Operational Planning and control decisions

Even after the operations system has been successfully designed and placed in to actual use, considerable managerial discretion remains. This is because decisions must be made on a shorter term basis – month to month, day to day even hour to hour as to how the system will be operated and controlled. Operational planning and control decisions involve scheduling and control of labor, materials, and capital input to produce the desired quantity and quality of output most efficiently.

Operational planning and control are based on forecasts of future demand for the output of the system. But even with the best possible forecasting and the most finely tuned operations system, demand cannot always be met with existing system capacity in a given time period. Unexpected market trends, new product developments, or competitors’ actions can throw the forecasts off, and problems in the operations system can reduce capacity. At these times, shorter term managerial decisions must be made to allocate system capacity to meet demand. This is what the hoteling system at Ernst & Young makes possible. At these times, as well, managers must also think about the longer term implications of the changes in demand and capacity needs. United Parcel Services (UPS) and Federal Express are two organizations where long term trends in package volumes are the ever present concerns of managers.

Shippers Deliver Excellence through operations planning and control:

Privately owned United Parcel Service held a virtual monopoly on small package deliveries until Federal Express arrived on the scene in 1973. By 1986, Federal Express was earning four times the profit of UPS on approximately one eighth of UPS’s daily package and letter volume. Its technological edge permitted Federal Express to operate with one third the number of UPS employees.

In 1986, UPS management embarked on a ten year, $4.7 billion information systems transformation to narrow the technology gap with its competitors. UPS’s information services department has grown from 100 employees in 1986 to 2,000 people working in a new $100 million data and telecommunications center. UPS’s new computer system ‘tells’ delivery centers how any packages to expect and to which zip codes the packages are going. High volume customers provided with a PC-based on-site system interface that permits clients to exercise control within the entire distribution system.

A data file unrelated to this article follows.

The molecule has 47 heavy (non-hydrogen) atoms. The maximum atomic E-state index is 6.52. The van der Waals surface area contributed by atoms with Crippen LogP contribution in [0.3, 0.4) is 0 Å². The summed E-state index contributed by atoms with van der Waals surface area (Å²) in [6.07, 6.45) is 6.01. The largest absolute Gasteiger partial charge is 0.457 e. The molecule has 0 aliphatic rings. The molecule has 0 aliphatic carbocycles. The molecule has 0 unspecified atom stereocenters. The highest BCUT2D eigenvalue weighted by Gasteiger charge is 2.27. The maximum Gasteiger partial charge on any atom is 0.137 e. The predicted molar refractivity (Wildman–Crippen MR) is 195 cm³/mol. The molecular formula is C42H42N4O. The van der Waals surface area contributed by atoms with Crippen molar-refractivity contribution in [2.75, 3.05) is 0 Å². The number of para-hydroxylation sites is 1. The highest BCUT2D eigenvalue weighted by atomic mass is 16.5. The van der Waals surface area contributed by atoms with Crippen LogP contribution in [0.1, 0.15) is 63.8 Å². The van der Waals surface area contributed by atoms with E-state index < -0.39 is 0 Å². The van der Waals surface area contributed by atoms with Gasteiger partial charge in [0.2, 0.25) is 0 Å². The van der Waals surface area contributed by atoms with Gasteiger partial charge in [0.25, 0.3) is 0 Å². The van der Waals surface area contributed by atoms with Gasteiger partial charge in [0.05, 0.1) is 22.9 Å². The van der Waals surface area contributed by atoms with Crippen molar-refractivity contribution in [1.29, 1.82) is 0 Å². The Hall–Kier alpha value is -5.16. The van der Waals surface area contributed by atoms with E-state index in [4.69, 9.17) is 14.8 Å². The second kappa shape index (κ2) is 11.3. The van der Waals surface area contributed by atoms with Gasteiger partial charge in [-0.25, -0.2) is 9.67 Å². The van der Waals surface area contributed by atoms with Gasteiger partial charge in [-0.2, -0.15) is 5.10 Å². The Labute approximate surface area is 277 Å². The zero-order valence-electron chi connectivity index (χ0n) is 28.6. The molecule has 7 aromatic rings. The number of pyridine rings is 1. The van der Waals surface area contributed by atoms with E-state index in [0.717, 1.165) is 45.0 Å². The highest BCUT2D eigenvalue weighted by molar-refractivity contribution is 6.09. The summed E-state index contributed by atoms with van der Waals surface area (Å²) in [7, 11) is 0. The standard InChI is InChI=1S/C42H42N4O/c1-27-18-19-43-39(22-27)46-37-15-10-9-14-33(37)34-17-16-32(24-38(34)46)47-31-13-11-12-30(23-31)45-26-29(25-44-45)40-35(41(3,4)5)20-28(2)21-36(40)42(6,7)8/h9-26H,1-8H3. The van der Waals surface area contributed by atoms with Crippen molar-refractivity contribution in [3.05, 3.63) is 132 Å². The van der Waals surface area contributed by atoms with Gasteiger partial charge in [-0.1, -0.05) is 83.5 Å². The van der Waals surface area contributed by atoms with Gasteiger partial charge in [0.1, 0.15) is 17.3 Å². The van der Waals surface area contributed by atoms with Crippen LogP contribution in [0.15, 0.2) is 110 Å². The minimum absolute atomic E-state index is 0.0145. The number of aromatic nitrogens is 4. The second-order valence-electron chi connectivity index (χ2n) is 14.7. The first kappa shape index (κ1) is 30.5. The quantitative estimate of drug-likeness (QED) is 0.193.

Other high tech productivity advances involve UPS’s fleet of 428 aircraft. To improve the operations of one of the world’s largest airlines, the UPS information technology system manages flight scheduling. FAA real time air tracking, incident alerts, maintenance checks and weather advisors. UPS delivered 2.9 billion packages in 1991.

UPS manages concerns with planning and controlling operations “nitty gritty” reaches to each delivery person in the familiar brown uniform and brown truck. To improve productivity, UPS management has reportedly conducted a series of time motion studies on its 62,000 driver deliverers. The studies dictate such minutes as how fast delivery people should walk (three per second), which finger should be used to hold their keys (the middle one) and how they should fold their money (face up, sequentially ordered). Drivers precisely arrange packages in their sky lighted trucks to see the labels easily. Every clockwork action has its purpose; nothing deviates from standard procedure. No wonder then that the UPS slogan for years has been. We run the tightest ship in the shipping business. Operations planning and control makes that statement possible.

Federal Express’s Power Ship information technology system allows customers to generate their own billing labels and invoices. The system, available to customers that ship as few as six packages or generate at least $75 in shipments each business day, allows customers to track their own packages through FedEx’s massive delivery network. More than 25,000 Federal Express customer sites have been equipped with a power Ship personal computer and software package. Federal Express information system personnel and sales representatives collaborated on the system to meet both internal company needs and external customer service objectives.

To assist in the processing of 14 million daily on-line transactions, Federal Express management undertook a 3.5-year, 100 person effort called Cosmos2 Printers inside every FedEx van issue bar coded tracking labels that help route and short packages. The system includes 60,000 Super trackers that scan packages every time a shipment changes hands. The strategic information system Cosmos2 won the 1990 Computerworld Simthsonian Award in the transportation category.